I have described before to friends and other gamers that The Beginner’s Guide is a paradox, and was made to be so. With The Beginner’s Guide, and specifically its attitudes towards how it should be interpreted, I found myself thinking of “The Raven”. The Raven is a logic paradox where you take the two statements “All ravens are black.”, and “If something is not black it is not a raven.”, and see them as having complete logical equivalence. On its own, it’s easy to see how this would make sense. The problem then comes from someone looking at a green apple, saying “This apple is not black, therefore it is not a raven. This proves that anything that is not black is not a raven, which then proves that all ravens are black.” Through association, we have proved a theory about ravens by looking at an apple, which out of context would make no logical sense. There’s a chance that you’ve heard this thought experiment before, but with different examples than ravens or apples. In many of these cases, the response is typically a resounding:
What both of these paradoxes (The Raven and The Beginner’s Guide) have in common is that they express a criticism of inductive reasoning and the way it can be abused. Inductive reasoning is the method of taking previous experiences and using them to predict trends or solve problems that seem similar in nature to these past events. It’s also one of the fundamental parts of reasoning as a whole and proves a useful method of prediction in many aspects of life. The counter to using experiences to predict a natural rule is deductive reasoning, where we use a well-known natural rule (Man is mortal), turn it into a workable premise (Socrates is a man), and lead it to its logical conclusion (Socrates is a mortal). While the Raven paradox establishes the absurdity that improperly used inductive reasoning can have, The Beginner’s Guide highlights that absurdity and applies it to a more niche setting. When combined with other criticisms that focus on the nature of intellectual property and “Death of the Author”, The Beginner’s Guide becomes an experience that is not only unforgettable but nearly inconceivable in its interpretation.
But the actions that the narrator takes in-game do more than just tell a story about an individual with no concept of boundaries. They also express a point that says taking large leaps of logic based on smalls shreds of evidence is not the correct way to create concrete conclusions.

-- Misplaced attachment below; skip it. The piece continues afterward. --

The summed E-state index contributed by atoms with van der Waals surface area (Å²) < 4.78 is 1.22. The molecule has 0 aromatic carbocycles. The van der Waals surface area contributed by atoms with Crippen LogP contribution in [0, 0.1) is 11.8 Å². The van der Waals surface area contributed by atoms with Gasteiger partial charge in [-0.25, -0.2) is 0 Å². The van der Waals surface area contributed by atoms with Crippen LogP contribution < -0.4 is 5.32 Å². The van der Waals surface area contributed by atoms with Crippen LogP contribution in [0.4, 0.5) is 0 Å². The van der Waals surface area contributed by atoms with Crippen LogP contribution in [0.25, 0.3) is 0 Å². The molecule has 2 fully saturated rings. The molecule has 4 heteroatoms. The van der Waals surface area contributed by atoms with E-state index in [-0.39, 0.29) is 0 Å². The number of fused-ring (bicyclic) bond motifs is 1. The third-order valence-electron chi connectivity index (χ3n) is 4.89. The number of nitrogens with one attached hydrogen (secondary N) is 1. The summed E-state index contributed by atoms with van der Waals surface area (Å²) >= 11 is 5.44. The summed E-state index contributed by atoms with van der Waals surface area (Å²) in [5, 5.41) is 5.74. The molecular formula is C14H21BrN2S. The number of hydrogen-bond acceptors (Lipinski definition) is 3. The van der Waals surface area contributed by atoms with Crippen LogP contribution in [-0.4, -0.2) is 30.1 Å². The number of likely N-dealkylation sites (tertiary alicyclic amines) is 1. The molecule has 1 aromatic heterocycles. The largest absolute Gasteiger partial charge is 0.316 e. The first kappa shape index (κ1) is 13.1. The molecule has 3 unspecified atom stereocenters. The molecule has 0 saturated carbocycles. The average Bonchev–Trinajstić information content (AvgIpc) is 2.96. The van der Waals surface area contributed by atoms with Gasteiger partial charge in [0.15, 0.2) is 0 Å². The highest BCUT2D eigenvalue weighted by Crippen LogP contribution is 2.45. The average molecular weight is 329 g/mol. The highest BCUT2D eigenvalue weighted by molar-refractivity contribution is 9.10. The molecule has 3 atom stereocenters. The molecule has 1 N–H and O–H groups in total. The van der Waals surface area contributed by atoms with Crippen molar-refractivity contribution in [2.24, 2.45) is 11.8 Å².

This is not the first time that I have used this argument on myself just so I can focus on other creative works. The Beginner’s Guide does not want to be scrutinized in the same way that it does want to be scrutinized, and when someone does try to analyze a piece of them is taken away as the inevitable projection of the theorizer comes forward. Yet despite my many attempts to shake off my obsession over it, I keep coming back with more questions. How do you interpret this game? Are we supposed to interpret it? Should I define this game not by what happens in the narrative, but by its emotional message? What is its emotional message? Is it my place to know?
So, I’m not going to talk about The Beginner’s Guide. At the very least, that won’t be what this whole post is about. Instead, I’m going to talk about House of Leaves.
Right around the fall of 2010, I would’ve been 13 years old and in the throes of what I’ll lovingly call “Genital Hell”. Like many pubescent demons, I needed an escape from my own body, and soon fell into all genres of horror. Movies, comics, manga, webseries, and most importantly books. I was about halfway through yet another Slenderman series when I first saw House of Leaves, and I purchased it soon after. The fact that I would spend over a year studying it, when I had only been in my horror buff phase for a few months, says enough about how I feel towards it.
Mark Z. Danielewski’s House of Leaves is a perfect example of how an old medium of art can be turned into something original with enough creative ingenuity. In layman’s terms, House of Leaves is a lot like a puzzle book, if that puzzle book was constantly trying to threaten your sanity and the only answers came from a consensus of people who are constantly trying to solve the puzzles themselves, rather than from the author. Without giving away too much of the plot, I can tell you that the book is about a house that was featured in a documentary which was reviewed by a man who died shortly before he was discovered by a tattoo artist who may possibly be the most unreliable of unreliable narrators that have ever existed (and yes, I am including a certain video game narrator). Oh, and the man who reviewed the documentary was blind, and the documentary itself doesn’t exist in our universe. Yeah, it’s that kind of novel.